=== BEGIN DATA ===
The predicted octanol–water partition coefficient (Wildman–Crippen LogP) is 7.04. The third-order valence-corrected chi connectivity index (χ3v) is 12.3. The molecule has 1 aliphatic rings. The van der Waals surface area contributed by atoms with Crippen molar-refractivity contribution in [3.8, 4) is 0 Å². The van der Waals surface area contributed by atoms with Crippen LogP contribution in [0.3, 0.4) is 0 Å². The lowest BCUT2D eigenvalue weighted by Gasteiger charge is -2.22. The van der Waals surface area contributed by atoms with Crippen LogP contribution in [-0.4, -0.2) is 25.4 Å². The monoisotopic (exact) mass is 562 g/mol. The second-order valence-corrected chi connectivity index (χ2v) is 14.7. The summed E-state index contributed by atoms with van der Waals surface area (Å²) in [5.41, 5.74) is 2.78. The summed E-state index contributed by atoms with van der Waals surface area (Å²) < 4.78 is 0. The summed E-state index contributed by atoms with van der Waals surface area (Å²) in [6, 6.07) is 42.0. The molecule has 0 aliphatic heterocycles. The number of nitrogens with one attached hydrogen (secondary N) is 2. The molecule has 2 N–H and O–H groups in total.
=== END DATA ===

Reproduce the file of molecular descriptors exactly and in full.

The predicted octanol–water partition coefficient (Wildman–Crippen LogP) is 7.04. The third-order valence-corrected chi connectivity index (χ3v) is 12.3. The molecule has 1 aliphatic rings. The van der Waals surface area contributed by atoms with Crippen molar-refractivity contribution in [3.8, 4) is 0 Å². The van der Waals surface area contributed by atoms with Crippen LogP contribution in [0.3, 0.4) is 0 Å². The lowest BCUT2D eigenvalue weighted by Gasteiger charge is -2.22. The van der Waals surface area contributed by atoms with Crippen LogP contribution in [-0.4, -0.2) is 25.4 Å². The monoisotopic (exact) mass is 562 g/mol. The second-order valence-corrected chi connectivity index (χ2v) is 14.7. The summed E-state index contributed by atoms with van der Waals surface area (Å²) in [5.41, 5.74) is 2.78. The summed E-state index contributed by atoms with van der Waals surface area (Å²) < 4.78 is 0. The summed E-state index contributed by atoms with van der Waals surface area (Å²) in [6, 6.07) is 42.0. The molecule has 0 aliphatic heterocycles. The number of nitrogens with one attached hydrogen (secondary N) is 2. The molecule has 2 N–H and O–H groups in total.